Under the Arches of Her Voice | Socrates Martinis

Hailing from Athens, Greece, sound artist Socrates Martinis presents Under the Arches of Her Voice. The album is a six-part rumination of rough-hewn sound, with each part acting as a snapshot of an unidentifiable sonic environment. Martinis’ tools are simple yet effective, employing field recordings and “found sound” (the latter of which I’ve always found comically vague as a source material credit. Nice ring to it though). Compositionally, Martinis’ approach is gratifyingly to the point, mostly opting out of the use of gradual fading at the beginning and end of tracks. In terms of transitions, the pieces turn on a dime, not only from one track to another, but within the songs themselves, which makes the fact that this is split into six parts feel not particularly important.

Restlessly, Martinis changes the direction of a given piece before it fully settles. Normally, I’ve found the decision to cut quick and short as detrimental to this type of music, but Martinis achieves a healthy degree of success with it here, and I think it’s due to how the micro-movements that make up this music all seem to complement each other well. More artists working in the realm of field recording are embracing an approach to composition that Martinis employs here, namely, a grittier, drone-based sound pocked with quick transitions that can lend the music a touch of authority when done right. Considering the entirety of Under the Arches of Her Voice, the album could have achieved the level of, say, Patrick Farmer & David Lacey’s Pell Mell the Prolixa like-minded work that I reviewed earlier in the yearbut stacked up against it feels overly constricted.

When honing in on any given track, Martinis’ strengths become more apparent, as it’s clear that his ear is finely tuned to his environments. Even when his naturally captured sounds are bathed in layers of hiss and sonic grime, there is an unmistakable feeling of open space. It could be that I’m picking up on the natural reverb from his recording areas, or it’s the sounds that tend to creep into the mix that hint at space, like the barely audible classical music that exists deep in the background of the fifth songsounds like the music happened to be playing somewhere in the background. Not shockingly, the longer of the album’s tracks provide the most interesting variety, like part two, “…Happiness Smells Like an Orange,” whose vignettes shift from crude and subdued noise to churning, weather-beaten drones and back again. Are these the voices emerging from cavernous ventilation shafts or are we hearing some arcanely processed recordings of wind? Could very well be both. Without a doubt, the allure is in the mystery.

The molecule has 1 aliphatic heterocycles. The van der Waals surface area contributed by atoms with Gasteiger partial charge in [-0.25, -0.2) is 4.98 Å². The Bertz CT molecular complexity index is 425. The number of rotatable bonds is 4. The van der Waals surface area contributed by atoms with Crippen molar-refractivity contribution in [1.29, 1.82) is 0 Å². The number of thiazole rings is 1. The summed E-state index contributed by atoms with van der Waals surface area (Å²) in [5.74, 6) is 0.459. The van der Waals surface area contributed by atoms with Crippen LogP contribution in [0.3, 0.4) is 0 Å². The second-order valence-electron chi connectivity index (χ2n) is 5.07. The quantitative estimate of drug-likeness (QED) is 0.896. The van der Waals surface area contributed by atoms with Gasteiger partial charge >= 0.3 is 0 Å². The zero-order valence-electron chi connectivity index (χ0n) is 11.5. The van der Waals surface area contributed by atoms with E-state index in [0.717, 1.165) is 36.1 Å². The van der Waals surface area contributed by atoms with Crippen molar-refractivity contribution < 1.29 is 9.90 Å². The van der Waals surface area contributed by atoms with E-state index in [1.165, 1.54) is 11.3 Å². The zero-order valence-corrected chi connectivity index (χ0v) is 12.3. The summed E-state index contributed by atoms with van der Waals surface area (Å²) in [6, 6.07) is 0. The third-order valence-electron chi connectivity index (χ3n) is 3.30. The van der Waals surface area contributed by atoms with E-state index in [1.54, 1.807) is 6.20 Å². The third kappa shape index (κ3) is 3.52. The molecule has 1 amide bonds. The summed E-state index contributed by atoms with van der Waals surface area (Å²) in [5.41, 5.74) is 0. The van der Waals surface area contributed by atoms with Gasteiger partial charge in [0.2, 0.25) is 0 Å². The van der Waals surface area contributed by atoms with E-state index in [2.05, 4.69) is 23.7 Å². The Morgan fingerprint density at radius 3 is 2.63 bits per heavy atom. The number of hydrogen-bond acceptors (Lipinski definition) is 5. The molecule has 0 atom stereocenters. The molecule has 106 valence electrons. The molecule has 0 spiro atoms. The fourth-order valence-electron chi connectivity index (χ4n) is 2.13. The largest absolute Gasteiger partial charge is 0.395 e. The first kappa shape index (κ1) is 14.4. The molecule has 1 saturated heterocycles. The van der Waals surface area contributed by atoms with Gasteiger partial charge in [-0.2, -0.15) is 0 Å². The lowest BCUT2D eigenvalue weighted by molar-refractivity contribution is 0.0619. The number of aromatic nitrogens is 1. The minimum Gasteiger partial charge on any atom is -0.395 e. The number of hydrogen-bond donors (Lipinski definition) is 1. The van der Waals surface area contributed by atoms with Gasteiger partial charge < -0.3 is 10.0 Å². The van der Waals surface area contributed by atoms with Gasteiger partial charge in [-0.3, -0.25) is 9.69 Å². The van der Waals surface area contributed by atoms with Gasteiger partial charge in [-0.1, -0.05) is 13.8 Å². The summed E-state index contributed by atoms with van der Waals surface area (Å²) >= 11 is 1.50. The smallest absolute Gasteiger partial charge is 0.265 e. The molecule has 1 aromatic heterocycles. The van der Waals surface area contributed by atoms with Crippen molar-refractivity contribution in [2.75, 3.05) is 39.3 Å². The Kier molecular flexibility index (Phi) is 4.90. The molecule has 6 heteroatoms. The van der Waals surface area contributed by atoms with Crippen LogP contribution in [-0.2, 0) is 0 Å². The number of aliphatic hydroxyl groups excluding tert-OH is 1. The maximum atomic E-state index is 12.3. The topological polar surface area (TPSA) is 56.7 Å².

Available now: Organized Music From Thessaloniki.



The Art of Reduction | Yan Jun & Ben Owen’s Swimming Salt

A tube amp warming up. The final stretch of an unwinding cassette tape. A radio with the dial set between stations. For most of us, if not simply the musically inclined, these are but three of the many familiar variations in static sound. Hiss, crackle, buzz, drone, fizzle, hum, whir, whatever you might call it, the liminal sounds of existence are one of life’s constants. These static sounds rarely blip the conscious mind of those unaware of their musical potency. To certain artists, however, these sounds hold the potential to be made alive, transcending a byproduct status that’s resulted from the second nature interactions between humans and machines.

Yan Jun and Ben Owen are two artists who not only recognize the potential in liminal sounds, but have adeptly harnessed that potential over their careers to create innovative and evocative music. Using a reductionist palette of controlled feedback, electronics, amps, and radio, Jun and Owen ease into a composition for approachable noise. Over its course, Swimming Salt balances piercing feedback with an ever-present crackle. As the title suggests, the work is like the sensory equivalent to an epsom salt bath, enveloping the listener in a blanket of simmering electronics. Eventually, parts of the blanket succumb to the void, allowing room for silent stretches that give the clinical tones an added weight when they are eventually reintroduced.

Ben Owen resides in Brooklyn, New York, while Jun, it appears, floats between Vienna, Taipei and Yokohama. While each player has surely been influenced by their respective locales, this collaboration remains geographically indistinctout of context I wouldn’t be overly confident that this even came from Earth. More importantly, Swimming Salt continues to prove these two artists’ respective aptitudes for keeping things interesting. Owen, who also possesses a strong fascination with field recording, and Jun, who is one of the more unpredictable and eccentric Chinese voices in the experimental arena, use their collaborative chops to fuse a mutual interest in the power of unencumbered sound. And Swimming Salt, to these ears, is exactly the kind of work I would hope for when bearing in mind this noble pursuit.

Available now from Organized Music From Thessaloniki.

Swimming Salt